Chapel Choir to perform Duruflé’s Requiem

Chapel Choir to perform Duruflé's Requiem

Performance is dedicated to Nova Scotians who have lost their lives during the first year of the COVID-19 pandemic

As one of the final events in the inaugural Creative Campuses Nova Scotia festival, the University of King’s College Chapel Choir and director, five-time Grammy winner Paul Halley, will be joined by a hand-picked chamber orchestra in a video-recorded performance of the Requiem by French composer Maurice Duruflé (1948).  A ‘Requiem’ is a Mass for the dead, named for the first words of the ancient funeral liturgy, “Requiem aeternam dona eis, Domine”—“Give them eternal rest, O Lord.”  This performance of Duruflé’s supremely beautiful, justifiably famous setting of the Requiem is dedicated to all Nova Scotians who have lost their lives to COVID-19 in the first year of the global pandemic.  The recording will be broadcast, free of charge, beginning on Saturday, April 10*, 2021 at 5:00 p.m. ADT on the King’s Chapel Choir YouTube channel.

Maurice Duruflé, photographer unknown

Musical settings of the Requiem text have existed as long as the funeral liturgy itself.  As a mid-20th century composer, Duruflé had grown weary of increasingly overblown settings of the ancient text and decided to return to the early Gregorian chants, used over centuries. To these chants he added masterful choral and orchestral arrangements.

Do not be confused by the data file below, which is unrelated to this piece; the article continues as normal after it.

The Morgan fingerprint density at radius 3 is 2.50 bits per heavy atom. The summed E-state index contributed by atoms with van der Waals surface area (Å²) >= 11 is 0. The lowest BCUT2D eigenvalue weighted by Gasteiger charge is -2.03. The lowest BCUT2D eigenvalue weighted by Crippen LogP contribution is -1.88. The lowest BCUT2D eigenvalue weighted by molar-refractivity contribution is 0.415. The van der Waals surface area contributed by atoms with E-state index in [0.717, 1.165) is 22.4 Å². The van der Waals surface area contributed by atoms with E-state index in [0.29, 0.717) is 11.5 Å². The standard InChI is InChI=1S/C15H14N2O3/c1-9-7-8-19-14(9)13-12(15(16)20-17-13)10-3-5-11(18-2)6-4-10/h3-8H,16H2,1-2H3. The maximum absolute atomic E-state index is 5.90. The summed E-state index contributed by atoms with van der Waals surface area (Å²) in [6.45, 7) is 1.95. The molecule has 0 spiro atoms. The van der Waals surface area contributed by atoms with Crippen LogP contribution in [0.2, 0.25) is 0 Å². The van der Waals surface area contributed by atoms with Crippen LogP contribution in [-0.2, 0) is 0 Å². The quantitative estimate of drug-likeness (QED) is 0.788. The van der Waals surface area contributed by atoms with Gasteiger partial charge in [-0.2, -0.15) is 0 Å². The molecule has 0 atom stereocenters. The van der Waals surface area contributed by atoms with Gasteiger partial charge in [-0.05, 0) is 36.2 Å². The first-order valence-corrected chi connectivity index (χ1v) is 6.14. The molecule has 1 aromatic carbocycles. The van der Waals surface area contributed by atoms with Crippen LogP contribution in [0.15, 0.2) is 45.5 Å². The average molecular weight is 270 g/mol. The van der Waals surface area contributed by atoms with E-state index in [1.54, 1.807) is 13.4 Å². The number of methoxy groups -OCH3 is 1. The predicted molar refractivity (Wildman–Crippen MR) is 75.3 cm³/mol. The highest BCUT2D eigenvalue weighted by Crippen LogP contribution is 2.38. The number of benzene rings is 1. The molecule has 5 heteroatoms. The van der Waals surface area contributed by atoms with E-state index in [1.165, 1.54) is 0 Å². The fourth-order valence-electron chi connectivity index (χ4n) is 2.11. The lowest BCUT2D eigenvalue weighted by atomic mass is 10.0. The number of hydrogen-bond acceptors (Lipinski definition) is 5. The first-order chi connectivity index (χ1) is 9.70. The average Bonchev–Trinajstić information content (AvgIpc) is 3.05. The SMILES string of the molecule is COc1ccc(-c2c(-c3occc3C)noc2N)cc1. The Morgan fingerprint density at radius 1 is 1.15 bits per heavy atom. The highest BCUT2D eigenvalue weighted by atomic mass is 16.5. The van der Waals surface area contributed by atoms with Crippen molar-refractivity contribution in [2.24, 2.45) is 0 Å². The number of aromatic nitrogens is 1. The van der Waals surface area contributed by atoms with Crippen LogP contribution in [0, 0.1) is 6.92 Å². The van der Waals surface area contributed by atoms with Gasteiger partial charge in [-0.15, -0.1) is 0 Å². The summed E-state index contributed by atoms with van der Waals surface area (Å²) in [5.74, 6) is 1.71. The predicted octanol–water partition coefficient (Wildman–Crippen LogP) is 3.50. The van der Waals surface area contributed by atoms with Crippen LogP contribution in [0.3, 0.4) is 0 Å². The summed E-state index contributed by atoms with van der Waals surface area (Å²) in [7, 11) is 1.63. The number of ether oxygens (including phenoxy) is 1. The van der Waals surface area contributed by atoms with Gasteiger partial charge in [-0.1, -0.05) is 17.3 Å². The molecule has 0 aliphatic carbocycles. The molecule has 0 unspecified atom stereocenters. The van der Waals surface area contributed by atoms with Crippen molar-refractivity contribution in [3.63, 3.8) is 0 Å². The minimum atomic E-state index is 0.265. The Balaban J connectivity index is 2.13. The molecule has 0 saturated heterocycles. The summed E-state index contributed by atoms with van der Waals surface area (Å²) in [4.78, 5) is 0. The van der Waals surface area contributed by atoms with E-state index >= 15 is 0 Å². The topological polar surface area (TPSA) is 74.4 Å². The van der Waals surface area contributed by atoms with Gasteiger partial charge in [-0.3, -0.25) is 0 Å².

Director Paul Halley explains, “The extraordinary thing about Durufle’s Requiem is that he was really the first composer in several hundred years to be able to use early medieval Gregorian chants as the basis of his setting without compromising or destroying their integrity. Having absorbed the music of the French impressionists and benefiting from the rediscovery of a wealth of Gregorian chant, he was able to combine the modalities and tonal fluidity of both worlds, creating a work of unearthly and timeless beauty.”

For the King’s video broadcast, 18 singers and 18 instrumentalists will be spaced within the lofty acoustics of Halifax’s neo-Gothic Cathedral Church of All Saints, masterfully captured on audio by Nova Scotia’s award-winning audio engineer John Adams/Stonehouse Sound, and on video by Nova Scotian video engineers, Picnic Studios. Director Paul Halley will be playing organ, and Assistant Director Nick Halley will be conducting the work. The performance is made possible by a generous donation from Wilsons.

To watch the performance, visit the Chapel Choir’s YouTube page on or after 5 p.m. ADT on Saturday, April 10, 2021.

*Please note that the date of this broadcast has been changed to April 10.

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